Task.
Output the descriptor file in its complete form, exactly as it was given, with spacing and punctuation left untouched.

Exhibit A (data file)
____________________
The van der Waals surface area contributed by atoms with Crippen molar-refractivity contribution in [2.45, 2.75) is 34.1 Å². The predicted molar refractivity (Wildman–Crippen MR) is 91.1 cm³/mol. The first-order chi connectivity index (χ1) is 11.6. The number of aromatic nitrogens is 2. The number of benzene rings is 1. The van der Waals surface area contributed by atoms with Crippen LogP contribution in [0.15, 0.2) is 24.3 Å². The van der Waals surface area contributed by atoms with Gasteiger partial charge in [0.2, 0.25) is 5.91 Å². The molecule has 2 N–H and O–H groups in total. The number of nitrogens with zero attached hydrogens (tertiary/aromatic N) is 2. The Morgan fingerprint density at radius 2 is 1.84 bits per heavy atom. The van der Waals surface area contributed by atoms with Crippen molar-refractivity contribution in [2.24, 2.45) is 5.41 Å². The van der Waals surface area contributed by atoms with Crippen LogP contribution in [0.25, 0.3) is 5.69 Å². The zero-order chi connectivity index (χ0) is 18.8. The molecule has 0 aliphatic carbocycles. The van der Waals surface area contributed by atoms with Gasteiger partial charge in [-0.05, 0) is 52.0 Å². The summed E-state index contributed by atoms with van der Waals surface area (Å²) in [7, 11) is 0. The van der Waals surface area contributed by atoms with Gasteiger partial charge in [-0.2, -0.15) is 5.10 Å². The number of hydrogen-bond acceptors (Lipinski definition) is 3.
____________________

The van der Waals surface area contributed by atoms with Crippen molar-refractivity contribution in [2.45, 2.75) is 34.1 Å². The predicted molar refractivity (Wildman–Crippen MR) is 91.1 cm³/mol. The first-order chi connectivity index (χ1) is 11.6. The number of aromatic nitrogens is 2. The number of benzene rings is 1. The van der Waals surface area contributed by atoms with Crippen LogP contribution in [0.15, 0.2) is 24.3 Å². The van der Waals surface area contributed by atoms with Gasteiger partial charge in [0.2, 0.25) is 5.91 Å². The molecule has 2 N–H and O–H groups in total. The number of nitrogens with zero attached hydrogens (tertiary/aromatic N) is 2. The Morgan fingerprint density at radius 2 is 1.84 bits per heavy atom. The van der Waals surface area contributed by atoms with Crippen molar-refractivity contribution in [2.24, 2.45) is 5.41 Å². The van der Waals surface area contributed by atoms with Crippen LogP contribution in [0.25, 0.3) is 5.69 Å². The zero-order chi connectivity index (χ0) is 18.8. The molecule has 0 aliphatic carbocycles. The van der Waals surface area contributed by atoms with Gasteiger partial charge in [-0.05, 0) is 52.0 Å². The summed E-state index contributed by atoms with van der Waals surface area (Å²) in [7, 11) is 0. The van der Waals surface area contributed by atoms with Gasteiger partial charge in [-0.2, -0.15) is 5.10 Å². The number of hydrogen-bond acceptors (Lipinski definition) is 3.